3 Ways to Improve Gut Health < Internal Medicine

Our digestive health has a huge impact on our well-being, affecting our immune system, brain function, weight, and more, says Associate Professor of Medicine (Digestive Diseases) and Metabolic Health. says health expert Avrin Imaeda, M.D. Weight loss. These influences are just beginning to be understood, she says.

Below, Imaeda shares her latest research on three ways to improve gut health.

Eat food in its natural form.

Eating whole foods, such as fruits and vegetables, helps develop a healthy microbiome (the bacteria, fungi, and viruses that live in your gut, primarily the colon), which helps prevent disease. According to Imaeda, eating mechanically or chemically processed foods can negatively affect insulin sensitivity, increase the risk of developing type 2 diabetes, and lead to weight gain.

For example, drinking a fruit smoothie instead of eating a whole fruit can cause your blood sugar to spike because liquids are easier to digest, says Imaeda. This spike in demanding the pancreas to produce more insulin has a drug-like rewarding effect on the brain, driving cravings for more, says Imaeda. Finally, even though smoothies are high in calories and likely contain more fruit than you would eat whole unprocessed, the liquid passes through them quickly, so you’ll be hungry again soon. increase.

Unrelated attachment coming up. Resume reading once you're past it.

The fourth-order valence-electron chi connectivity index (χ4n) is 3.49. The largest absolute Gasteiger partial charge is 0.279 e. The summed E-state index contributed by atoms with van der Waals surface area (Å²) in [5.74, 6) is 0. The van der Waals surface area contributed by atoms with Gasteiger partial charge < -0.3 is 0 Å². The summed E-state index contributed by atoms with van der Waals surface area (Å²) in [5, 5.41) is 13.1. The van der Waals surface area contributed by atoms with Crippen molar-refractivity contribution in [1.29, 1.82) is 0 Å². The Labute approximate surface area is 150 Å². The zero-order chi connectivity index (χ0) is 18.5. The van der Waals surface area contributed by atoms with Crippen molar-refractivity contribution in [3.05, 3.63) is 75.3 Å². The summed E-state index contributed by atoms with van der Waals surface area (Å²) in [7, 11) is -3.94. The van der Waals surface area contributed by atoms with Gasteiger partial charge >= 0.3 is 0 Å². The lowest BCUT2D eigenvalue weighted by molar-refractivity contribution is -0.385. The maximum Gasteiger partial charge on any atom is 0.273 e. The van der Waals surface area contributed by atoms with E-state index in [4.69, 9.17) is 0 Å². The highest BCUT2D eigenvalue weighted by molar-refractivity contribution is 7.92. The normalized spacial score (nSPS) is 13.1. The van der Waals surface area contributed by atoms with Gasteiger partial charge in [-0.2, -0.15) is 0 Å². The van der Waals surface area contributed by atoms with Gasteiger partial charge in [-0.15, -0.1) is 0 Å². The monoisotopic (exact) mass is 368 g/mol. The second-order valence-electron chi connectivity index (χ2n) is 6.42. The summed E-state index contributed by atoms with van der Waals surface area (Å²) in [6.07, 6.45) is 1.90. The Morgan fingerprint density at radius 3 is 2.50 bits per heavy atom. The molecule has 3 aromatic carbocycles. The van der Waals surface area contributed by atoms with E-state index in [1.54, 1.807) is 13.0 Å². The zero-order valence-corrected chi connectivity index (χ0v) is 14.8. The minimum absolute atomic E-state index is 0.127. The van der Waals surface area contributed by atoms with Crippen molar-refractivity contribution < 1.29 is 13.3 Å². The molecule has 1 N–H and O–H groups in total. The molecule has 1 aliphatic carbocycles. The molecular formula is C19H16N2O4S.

Chemicals such as preservatives and non-nutritive sweeteners in food can have other adverse health effects that are difficult to predict, Imaeda added.

Exercise at least 3 hours per week in multiple sessions and strength train at least 2 days per week.

“Evidence suggests that exercise leads to a healthier and more diverse microbiome and increases butyrate, a short-chain fatty acid produced by bacteria from dietary fiber but cannot be broken down without bacteria. ” said Imaeda. “Butyrate is one of the key fuels that the cells that line the colon need to grow, divide, and stay healthy.”

In addition, increased butyrate levels appear to be beneficial in reducing inflammation, preventing and reducing the severity of inflammatory bowel disease, reducing the risk of colon cancer, and overall immune health, Imaeda said. I’m here.

Get 7-8 hours of sleep each night and stick to a regular schedule.

Imaeda said research has shown that sleep has a significant impact on mental illness, systemic inflammation, learning, fertility, weight and other aspects of health. “New research shows that some gut bacteria and the proteins they produce cycle based on circadian rhythms related to sleep and eating behavior,” she said. “This can affect processes such as lipid metabolism and, at least in mice, the ability to respond to infections.”

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